Like many people, 46-year-old Sandhya has been feeling guilty lately. She and her husband (49), decided to prioritize safety over socialization during first wave of the pandemic. But when the Covid-19 situation “appeared” to have improved, she forced her husband to attend a family function along with her. Few days later, she tested positive and had to be shifted to the hospital ventilator as her condition worsened. She was unaware that her husband and mother were also infected and had succumbed to the infection within few days.
When she eventually recovered, she learnt the truth and since then she has had ‘never-ending’ guilt — an unwarranted remorse and shame over things that she has no control over. “The guilt wakes me up every morning and puts me to bed every night. I want to go into the past and change the events of one day, one event in the hope that it will bring my husband and mother back to me. It’s never-ending,” she said. This has had a lingering effect on her and she is now on medication for anxiety and depression.
Psychiatrists term this as “disenfranchised grief ” — hidden grief or sorrow — that is often minimized or not understood by others, which makes it particularly hard to process and work through. The survivor feels responsible for things that are not really their fault, like accidentally infecting a family member with Covid or are in anguish for not being with the family member during their last moments or failing to perform rituals as per tradition. Added with this, there is limited or no avenue to express grief or unwarranted remorse.
This grief is often followed by unjustified guilt — a nagging, self-punishing emotion that keeps surfacing as one tries to continue to navigate the crisis. It could be over small things or situations beyond one’s control. Brijesh, who lost his 72-year-old father during the Covid peak, feels bad even now that he was not able to save his father though he had tested Covid negative. “He had recovered and doctors said that he was fit to be discharged. We were hoping to drive back home together but instead we had to get him back in a bag. Since then it has been a constant conflict with “ifs” and “buts”,” said Brijesh.
“Many Covid patients go to the hospital walking and talking and then slip into critical state and come back home in a plastic bag. The present situation makes acceptance of death more difficult,” said psychiatrist Dr CJ John.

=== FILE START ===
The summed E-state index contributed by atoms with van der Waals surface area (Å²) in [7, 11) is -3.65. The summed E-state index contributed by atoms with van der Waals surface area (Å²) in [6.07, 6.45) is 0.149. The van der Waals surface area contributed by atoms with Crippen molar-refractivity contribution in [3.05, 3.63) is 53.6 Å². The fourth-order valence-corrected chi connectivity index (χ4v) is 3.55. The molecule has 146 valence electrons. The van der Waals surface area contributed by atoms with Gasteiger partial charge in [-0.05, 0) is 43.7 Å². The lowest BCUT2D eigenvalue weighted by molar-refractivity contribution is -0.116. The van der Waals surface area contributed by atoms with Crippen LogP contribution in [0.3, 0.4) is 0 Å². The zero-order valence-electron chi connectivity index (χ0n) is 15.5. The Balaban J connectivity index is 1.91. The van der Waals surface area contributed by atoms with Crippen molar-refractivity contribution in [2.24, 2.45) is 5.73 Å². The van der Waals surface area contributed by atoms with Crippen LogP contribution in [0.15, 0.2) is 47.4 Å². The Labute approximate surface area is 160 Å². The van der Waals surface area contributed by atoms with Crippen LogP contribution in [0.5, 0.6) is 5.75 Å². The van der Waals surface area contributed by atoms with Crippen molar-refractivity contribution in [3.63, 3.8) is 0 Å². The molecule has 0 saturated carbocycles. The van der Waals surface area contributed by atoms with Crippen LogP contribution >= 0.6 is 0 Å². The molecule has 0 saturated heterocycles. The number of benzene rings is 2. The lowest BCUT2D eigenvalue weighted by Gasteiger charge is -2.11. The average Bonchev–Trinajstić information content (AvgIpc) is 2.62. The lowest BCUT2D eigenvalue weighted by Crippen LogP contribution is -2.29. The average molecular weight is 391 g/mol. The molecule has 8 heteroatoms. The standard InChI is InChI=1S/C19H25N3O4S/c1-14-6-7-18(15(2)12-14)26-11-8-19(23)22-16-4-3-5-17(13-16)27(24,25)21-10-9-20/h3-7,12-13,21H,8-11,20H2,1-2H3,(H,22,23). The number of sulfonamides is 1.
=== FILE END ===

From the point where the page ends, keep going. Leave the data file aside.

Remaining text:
As per official records, Kerala so far has 11,833 Covid deaths. However, doctors state that the actual figures maybe three to five times more than this. Covid death survivor support groups that help people handle trauma said that in a day they now receive minimum 10 calls each requesting for help, “to get them free from trauma and guilt associated with the death of a close person”.
“We are a ritualistic society and the rituals associated with death are part of our grieving and healing process. But due to Covid restrictions that is now not possible and people are increasingly grieving for a longer period that ultimately hampers their emotional wellbeing too,” said Rajesh R Pillai, president, Befrienders India, the nodal body for coordinating the activities of 16 national helplines working towards suicide prevention and Covid death survivor support.
In pre-Covid times, during the last moments of critical patients in ICU, close relatives would be allowed to spend some time with them, hold hands and feed water. But now most hospitals don’t allow that when it comes to Covid patients. Also, after a person dies, many things linked with parting — holding, hugging, touching or kissing —the body that comes home covered in body bag to say goodbye or even many rituals associated with death can’t be performed.
“Any death generates some amount of guilt in people and that is normal a part of grieving. But what has changed now is that there is no social support for the grieving person that key to the normalizing process as friends and relatives don’t visit home or sit together to console due to the social distancing norms. Pathological complicated grief is extremely rare in Kerala and what we see here is normal grief and the main reason for that is social support. But now with the continuing Covid situation this may change,” said Dr Suresh Kumar, technical director, Institute of Palliative Medicine, Kozhikode, who also runs a death cafe.
Meanwhile, as deaths continue to grow, official Covid death or not, for many, the struggle to bring closure on the demise of a close soul only grows bigger and deeper.
(Few names partially changed on request)
Views expressed above are the author’s own.
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